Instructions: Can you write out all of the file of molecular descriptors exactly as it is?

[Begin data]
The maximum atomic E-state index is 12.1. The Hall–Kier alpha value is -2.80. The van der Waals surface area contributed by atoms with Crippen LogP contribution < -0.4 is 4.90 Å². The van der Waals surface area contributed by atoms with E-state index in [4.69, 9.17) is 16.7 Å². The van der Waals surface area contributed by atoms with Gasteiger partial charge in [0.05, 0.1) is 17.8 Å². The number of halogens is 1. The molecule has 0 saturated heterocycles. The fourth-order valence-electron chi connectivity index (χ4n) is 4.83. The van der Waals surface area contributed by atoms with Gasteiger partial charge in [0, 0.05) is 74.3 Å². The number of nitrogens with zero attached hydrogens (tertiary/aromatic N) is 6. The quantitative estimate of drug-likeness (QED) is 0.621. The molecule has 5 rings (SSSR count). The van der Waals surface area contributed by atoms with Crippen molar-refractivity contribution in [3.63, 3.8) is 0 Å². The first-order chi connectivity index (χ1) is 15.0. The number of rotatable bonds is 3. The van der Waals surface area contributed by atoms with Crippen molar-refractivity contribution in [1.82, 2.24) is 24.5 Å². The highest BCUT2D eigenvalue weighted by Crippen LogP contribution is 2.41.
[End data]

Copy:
The maximum atomic E-state index is 12.1. The Hall–Kier alpha value is -2.80. The van der Waals surface area contributed by atoms with Crippen LogP contribution < -0.4 is 4.90 Å². The van der Waals surface area contributed by atoms with E-state index in [4.69, 9.17) is 16.7 Å². The van der Waals surface area contributed by atoms with Gasteiger partial charge in [0.05, 0.1) is 17.8 Å². The number of halogens is 1. The molecule has 0 saturated heterocycles. The fourth-order valence-electron chi connectivity index (χ4n) is 4.83. The van der Waals surface area contributed by atoms with Gasteiger partial charge in [0, 0.05) is 74.3 Å². The number of nitrogens with zero attached hydrogens (tertiary/aromatic N) is 6. The quantitative estimate of drug-likeness (QED) is 0.621. The molecule has 5 rings (SSSR count). The van der Waals surface area contributed by atoms with Crippen molar-refractivity contribution in [3.63, 3.8) is 0 Å². The first-order chi connectivity index (χ1) is 15.0. The number of rotatable bonds is 3. The van der Waals surface area contributed by atoms with Crippen molar-refractivity contribution in [1.82, 2.24) is 24.5 Å². The highest BCUT2D eigenvalue weighted by Crippen LogP contribution is 2.41.